The most flexible and potentially valuable rewards currencies are transferable points. The major players are American Express Membership Rewards, Citi ThankYou, Chase Ultimate Rewards and Starwood Preferred Guest. Points earned in those programs can be used for a wide variety of things. Depending on the card and the program, they can be used to purchase travel via the program’s website, transferred to airline and hotel partners, redeemed for gift cards from a variety of merchants and more.
If you know a little about using miles for free flights, you can get a lot of value for your points by transferring them to partner airlines. It can take a bit of research and work to find the best redemptions, but instead of getting one cent per point, you could easily get two cents or more for award flights. Some redemptions, particularly for premium cabin seats on international flights, can get over five cents per point.
Think about it. If you had, for example, 20,000 points that are worth one cent each, you’d get $200 worth of travel, gift cards or statement credits. That’s the standard deal for many cards. But if you got two cents per point by transferring them to, say, United Airlines first and then buying a flight, you’d get $400 of value out of the same number of points. And if you found one of those fantastic international redemptions in business or first class, you could get $1,000 for those points.
Being able to maximize the value of your points can make a huge difference.
Almost as important as how you can redeem points is how quickly you can earn them. There are three types of purchase bonuses offered by cards: fixed rate, rotating categories and fixed categories. One isn’t necessarily better than the other, though you may consider getting a few different types of cards to maximize your earnings.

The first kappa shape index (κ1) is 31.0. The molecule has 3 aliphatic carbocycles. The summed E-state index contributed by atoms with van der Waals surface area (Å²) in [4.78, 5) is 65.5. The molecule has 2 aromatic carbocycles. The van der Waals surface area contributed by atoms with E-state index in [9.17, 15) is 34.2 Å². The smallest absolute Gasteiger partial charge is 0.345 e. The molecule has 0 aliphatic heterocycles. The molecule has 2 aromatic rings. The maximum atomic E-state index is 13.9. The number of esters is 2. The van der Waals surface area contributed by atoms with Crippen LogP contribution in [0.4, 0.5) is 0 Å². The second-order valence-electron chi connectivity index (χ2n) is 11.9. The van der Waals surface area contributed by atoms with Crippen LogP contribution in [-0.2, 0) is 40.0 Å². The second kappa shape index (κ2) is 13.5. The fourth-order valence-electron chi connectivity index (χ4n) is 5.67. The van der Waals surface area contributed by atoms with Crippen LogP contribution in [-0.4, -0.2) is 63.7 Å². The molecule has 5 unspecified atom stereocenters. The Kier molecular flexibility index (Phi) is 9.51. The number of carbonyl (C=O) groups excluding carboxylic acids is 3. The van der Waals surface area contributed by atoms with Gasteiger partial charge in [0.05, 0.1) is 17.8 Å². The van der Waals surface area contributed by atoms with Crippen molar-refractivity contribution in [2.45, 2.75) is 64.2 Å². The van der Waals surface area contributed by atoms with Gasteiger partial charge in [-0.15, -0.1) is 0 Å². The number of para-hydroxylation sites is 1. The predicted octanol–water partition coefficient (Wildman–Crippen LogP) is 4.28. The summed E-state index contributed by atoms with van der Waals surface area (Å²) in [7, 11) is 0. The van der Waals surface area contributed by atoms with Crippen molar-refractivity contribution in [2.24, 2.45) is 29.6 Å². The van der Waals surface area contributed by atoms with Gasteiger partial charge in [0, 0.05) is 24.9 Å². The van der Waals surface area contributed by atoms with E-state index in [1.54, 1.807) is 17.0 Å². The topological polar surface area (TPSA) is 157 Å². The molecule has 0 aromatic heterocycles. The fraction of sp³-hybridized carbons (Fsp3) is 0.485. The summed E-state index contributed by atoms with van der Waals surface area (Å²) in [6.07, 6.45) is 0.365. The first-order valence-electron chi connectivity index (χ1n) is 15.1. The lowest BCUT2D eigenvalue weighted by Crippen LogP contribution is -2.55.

Fixed-rate cards earn a consistent number of points per dollar spent for all purchases. Whatever you buy, and wherever you buy it, you’ll typically get either 1.5 or 2 points per dollar. These are easy-to-use, no-hassle cards because you don’t have to think about what you’re buying, if you’ve hit an earning cap or anything else. Every purchase earns a solid bonus.
You can earn much more than two points per dollar with cards that offer rotating bonus categories. These types of cards give cardholders the chance to earn up to five points per dollar for purchases in certain categories, such as wholesale stores, groceries, gas, restaurants and more. The trick is that the bonus categories change every quarter, and they typically have a maximum amount of spending that earns that bonus.
If a purchase doesn’t fall into the current bonus category, or if you’ve already reached the earning cap, then you’ll get just one point per dollar. So with these cards you have to pay strict attention to where you’re shopping, what you’re buying, what the current bonus category is and how much you’ve spent. That might sound like a lot of work, but you can earn a lot of points fast with one of these cards.
The two Chase Freedom cards are good examples of these earning schemes. The standard Chase Freedom® Card has rotating bonus categories that earn five points per dollar on up to $1,500 in purchases per quarter. Chase Freedom Unlimited℠, on the other hand, earns a fixed 1 points per dollar for all purchases, with no limit.
One great strategy for maximizing points is to use a card with rotating categories only when it earns bonus points, and then use a fixed-rate card for all other purchases. That way every purchase earns a bonus and some will get an impressive five points per dollar.